Think you know the Floating City? Think again. These 7 historical facts about Venice will blow your mind.
1. The masks of the Carnival of Venice have a dark past
Photo by Fernand De Canne on Unsplash
You might think it fun to play dress up at the annual Carnival of Venice, but for Venetians in the Dark Ages, masks had more than just decorative function. Though there are opposing theories about its origins, the popular belief is that the Medico della Peste mask – the unnerving beak-like face covering – was first donned by plague doctors to protect them against The Black Death, a disease which resulted in the deaths of up to 60% of Europe’s total population.
2. The canine craze goes back centuries
Luiza Puiu Photography sourced via Deutsche Welle
The love affair between pups and people goes back centuries, and you’d be hard-pressed to find a folk more infatuated with canines than Venetians. Look at paintings from Venetian artists throughout history and you’ll find that many – from battle scenes to portraits – have a dog depicted in there somewhere. Nowadays, encountering a pup is part and parcel of spending time in Venice – they’re allowed everywhere. Venetian dogs obediently accompany their owners to work, and are often found lounging around bars, cafes, art galleries and shops. On the whole, they’re friendly, obedient and slot right into everyday life in Venice.
These dogs have sass, too. Journalist Christian Ortner’s latest book, The Dogs of Venice, highlights the peculiar cultural phenomena that is dogs in The Floating City. He spoke to Deutsche Welle (DW) recently on why he swapped economic exposés for writing a book about dogs…
“I was taking a walk, and I realized that there are many more dogs in Venice than anywhere else, and that they are quite extraordinary ones – and above all, that Venetians like to dress them up when it gets cold.” – Christian Ortner in DW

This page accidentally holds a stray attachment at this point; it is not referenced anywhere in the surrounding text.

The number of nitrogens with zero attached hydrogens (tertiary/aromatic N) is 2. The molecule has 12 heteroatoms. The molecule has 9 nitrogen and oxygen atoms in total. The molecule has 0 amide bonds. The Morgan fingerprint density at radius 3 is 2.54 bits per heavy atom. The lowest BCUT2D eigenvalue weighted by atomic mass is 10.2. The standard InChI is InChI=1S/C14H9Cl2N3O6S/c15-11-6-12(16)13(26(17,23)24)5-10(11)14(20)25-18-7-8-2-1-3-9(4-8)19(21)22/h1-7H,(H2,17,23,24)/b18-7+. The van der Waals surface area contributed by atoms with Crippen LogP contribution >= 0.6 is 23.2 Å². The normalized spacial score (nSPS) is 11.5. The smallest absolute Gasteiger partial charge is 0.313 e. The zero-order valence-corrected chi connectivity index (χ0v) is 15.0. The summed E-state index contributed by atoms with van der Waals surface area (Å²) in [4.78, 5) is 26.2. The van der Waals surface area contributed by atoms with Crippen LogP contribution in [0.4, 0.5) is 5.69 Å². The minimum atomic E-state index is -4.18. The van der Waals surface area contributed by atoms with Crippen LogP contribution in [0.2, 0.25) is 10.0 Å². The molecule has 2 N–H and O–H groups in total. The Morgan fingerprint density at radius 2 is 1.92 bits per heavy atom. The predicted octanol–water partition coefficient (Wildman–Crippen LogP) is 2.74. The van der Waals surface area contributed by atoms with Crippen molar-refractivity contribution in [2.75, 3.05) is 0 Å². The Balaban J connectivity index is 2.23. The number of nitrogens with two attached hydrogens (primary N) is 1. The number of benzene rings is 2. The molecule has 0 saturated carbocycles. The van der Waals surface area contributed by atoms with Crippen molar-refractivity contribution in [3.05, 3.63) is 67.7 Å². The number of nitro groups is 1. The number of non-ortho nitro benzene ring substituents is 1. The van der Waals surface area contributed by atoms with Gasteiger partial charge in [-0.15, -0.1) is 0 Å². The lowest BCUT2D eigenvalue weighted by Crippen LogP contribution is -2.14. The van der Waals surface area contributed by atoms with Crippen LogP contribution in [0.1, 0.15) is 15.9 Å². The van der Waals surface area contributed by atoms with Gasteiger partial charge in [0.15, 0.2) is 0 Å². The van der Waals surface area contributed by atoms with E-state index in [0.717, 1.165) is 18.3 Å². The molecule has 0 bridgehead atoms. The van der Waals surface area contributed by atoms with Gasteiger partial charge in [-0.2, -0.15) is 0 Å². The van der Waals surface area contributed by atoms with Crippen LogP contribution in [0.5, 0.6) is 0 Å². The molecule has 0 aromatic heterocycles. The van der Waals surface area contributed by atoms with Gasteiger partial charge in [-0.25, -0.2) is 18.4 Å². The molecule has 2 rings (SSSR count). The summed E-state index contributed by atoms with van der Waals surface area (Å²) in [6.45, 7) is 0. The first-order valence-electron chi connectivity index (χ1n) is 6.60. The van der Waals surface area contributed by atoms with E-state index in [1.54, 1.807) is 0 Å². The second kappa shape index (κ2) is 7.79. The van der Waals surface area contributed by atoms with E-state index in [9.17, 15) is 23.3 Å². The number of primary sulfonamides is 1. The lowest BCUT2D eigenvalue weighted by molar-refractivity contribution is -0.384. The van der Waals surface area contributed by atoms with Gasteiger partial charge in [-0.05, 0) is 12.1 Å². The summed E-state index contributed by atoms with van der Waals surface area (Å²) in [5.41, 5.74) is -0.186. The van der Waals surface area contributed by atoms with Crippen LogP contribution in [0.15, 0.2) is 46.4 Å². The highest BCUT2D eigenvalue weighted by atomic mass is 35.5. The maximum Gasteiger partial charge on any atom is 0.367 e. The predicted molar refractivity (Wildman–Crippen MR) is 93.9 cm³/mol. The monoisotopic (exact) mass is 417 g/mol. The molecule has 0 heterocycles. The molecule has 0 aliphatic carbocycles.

Apparently he found it “so curious and funny” that he decided to produce a book about it. The Venetian love affair lives on.
3. Building the Santa Della Salute church was quite an ordeal
Photo by Cristina Gottardi on Unsplash
According to a 17th-century book on the subject (which you can read more about here) 1,106,657 wooden stakes, each measuring four metres, were driven underwater to build the church, which opened in 1687. This process alone took more than two years to complete. The wood was sourced from the forests of Croatia, Montenegro and Slovenia and transported by boat to the site. Today the mighty church is a testament to the determination and finesse of the Venetians who crafted it.
4. The first woman to graduate university was from Venice
At 32 years old, Venetian Elena Piscopia received her degree in Philosophy from the nearby University of Padua on June 25th, 1678. In contrast, Venice’s first female gondolier was only officially licensed in 2010 at the age of 24.
5. Canals can have traffic jams too
Left: Photo by John Jason on Unsplash, Right: Photo by Marijana Vasic on Unsplash
If you assume that travelling by boat means avoiding frustrating traffic jams, we have bad news. Back in the peak of the gondolas’ popularity (the late 16th century), more than 10,000 gondolas weaved their way through Venice’s canals daily, and traffic jams were chronic. Nowadays, there are only around 450 gondolas in operation – though the vessels tend to stick to the main tourist track and the Grand Canal in particular remains congested.
6. Venice was the birthplace of some weighty cultural figures
We have Venice to thank for many famous faces and figures in history. Some of the most influential people to be born in The Floating City include Giacamo Casanova, the world’s most famous lover; Marietta Robusti, one of the few known female artists of the Renaissance period; Marco Polo, a noteworthy explorer; Giovanni Bellini, a Renaissance painter; and many others.
7. Locals say the Palazzo Dario is cursed
Photo by Iain99, CC BY-SA 3.O
A series of devastating fates – including suicide, incurable illness and car accidents – has met many of the owners and occupants of Palazzo Dario since it was first built by Giovanni Dario in 1487. After the last owner’s death in 1993, no one put their hands up to purchase the building. Finally, in 2005, an American company made a bid on behalf of an unknown buyer. The palace is currently being restored. You can find out more about the building’s macabre history here.